What would you do if you could do anything in the world? Who would you be if you could be anyone in the world? These are the fundamental questions posed in Bedazzled, a remake of Stanley Donen’s 1967 comedy of the same name, starring Peter Cook and Dudley Moore. And if these seem like shallow questions, well, they are. Despite its roots in the legend of Faust, the sober tale of a man who sells his soul to the Devil, this movie takes a comic look at good and evil, focusing on the ways that temptation works in the twentieth century, and, ultimately, what it has to do with personal happiness or salvation, whichever comes first.
Director, co-writer, and co-producer Harold Ramis (Groundhog Day, Analyze This) here adapts the original Bedazzled‘s story of Stanley, a hapless short order cook who sells his soul to the Devil in exchange for the attentions of his beloved Margaret, a glamorous and unobtainable waitress. While he sticks to this basic premise, Ramis makes the Devil a woman, namely, Elizabeth Hurley, clad in ever-changing bright red and skin-tight outfits. This seductress is based on Raquel Welch’s brief but memorable role as Lust in the original film, which introduced all the seven deadly sins. While a female Satan might be acknowledging that a woman is now credible to audiences as a power player second only to God, it’s also rehashing the old story of woman as sexual temptress and cause of man’s fall from grace. Either way, nothing here is particularly progressive.
Brendan Fraser, Elizabeth Hurley, Frances O'Connor, Orlando Jones
Bedazzled begins with the Devil searching the world for her next victim. The camera flies over the earth as if taking spy-satellite photos, clicking in closer and closer, honing in on San Francisco (full of prospects), then roaming quickly over the landscape and through the crowds looking for a potential mark. The search leads to Elliot Richards (Brendon Fraser, who also survived The Mummy and Blast From the Past). She selects him because he is utterly eager to please, lonely, and inept socially basically a desperate guy with nothing to lose.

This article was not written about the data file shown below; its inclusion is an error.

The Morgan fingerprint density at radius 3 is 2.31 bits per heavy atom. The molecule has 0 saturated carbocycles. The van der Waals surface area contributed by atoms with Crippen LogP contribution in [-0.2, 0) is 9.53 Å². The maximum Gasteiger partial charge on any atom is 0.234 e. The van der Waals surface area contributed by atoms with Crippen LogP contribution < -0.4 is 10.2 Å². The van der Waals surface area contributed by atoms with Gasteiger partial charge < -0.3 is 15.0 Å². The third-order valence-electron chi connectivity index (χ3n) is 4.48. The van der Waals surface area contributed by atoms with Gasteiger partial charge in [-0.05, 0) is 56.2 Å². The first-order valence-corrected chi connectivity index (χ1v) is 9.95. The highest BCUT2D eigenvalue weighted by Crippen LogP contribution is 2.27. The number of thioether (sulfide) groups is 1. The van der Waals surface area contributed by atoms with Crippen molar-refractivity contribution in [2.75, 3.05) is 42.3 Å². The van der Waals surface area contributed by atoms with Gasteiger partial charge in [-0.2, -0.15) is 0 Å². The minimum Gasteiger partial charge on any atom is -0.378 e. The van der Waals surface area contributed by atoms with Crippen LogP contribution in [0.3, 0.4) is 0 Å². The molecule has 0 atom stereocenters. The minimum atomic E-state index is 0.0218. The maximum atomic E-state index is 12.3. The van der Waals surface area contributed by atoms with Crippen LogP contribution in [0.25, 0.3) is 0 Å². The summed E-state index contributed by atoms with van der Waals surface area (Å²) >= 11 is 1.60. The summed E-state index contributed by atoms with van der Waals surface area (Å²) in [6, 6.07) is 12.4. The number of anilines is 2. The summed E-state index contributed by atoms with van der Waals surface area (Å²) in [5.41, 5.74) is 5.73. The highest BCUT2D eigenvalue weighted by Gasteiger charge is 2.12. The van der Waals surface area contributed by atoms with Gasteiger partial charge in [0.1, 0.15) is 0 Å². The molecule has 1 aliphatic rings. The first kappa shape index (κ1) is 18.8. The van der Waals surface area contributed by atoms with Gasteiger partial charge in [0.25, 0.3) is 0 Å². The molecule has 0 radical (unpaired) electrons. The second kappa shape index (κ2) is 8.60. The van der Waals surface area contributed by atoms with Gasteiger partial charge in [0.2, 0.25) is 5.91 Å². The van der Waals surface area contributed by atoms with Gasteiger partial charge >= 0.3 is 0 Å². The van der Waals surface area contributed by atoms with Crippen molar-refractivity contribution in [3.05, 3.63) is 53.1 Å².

The Devil offers Elliot “seven utterly fabulous wishes for one piddly little soul,” adding, “Souls are overrated. What has yours done for you lately?” Elliot has no particular attachment to his soul, but still he isn’t ready to part with it. But our Devil has all the powers of twentieth century media at her disposal and she marshals an array of marketing tricks to make her pitch. She produces a wall of TV monitors, on which Elliot sees himself as the star of his own life a Fabio clone with flowing mane and a wholly compliant woman in his arms. This media demo of the possibility that he could consummate his love for his beautiful and unattainable coworker, Allison Gardener (Mansfield Park‘s Frances O’Connor), convinces Elliot to sign on the dotted line. But as soon as he accepts the Devil’s deal, things start going wrong, mostly because this Devil is determined to sabotage Elliot’s desire, and really, to make him regret his decision. Much like the Devil in the 1967 film, she is continually up to mischief, though not particularly interested in evil per se. She makes parking meters expire, causes traffic lights to fail (causing a spectacular multi-car pile-up), and dispenses Tic-Tacs to hospital patients. When Elliot objects to this last prank, she argues, charmingly, “Sick people have notoriously bad breath. I’m performing a public service here.”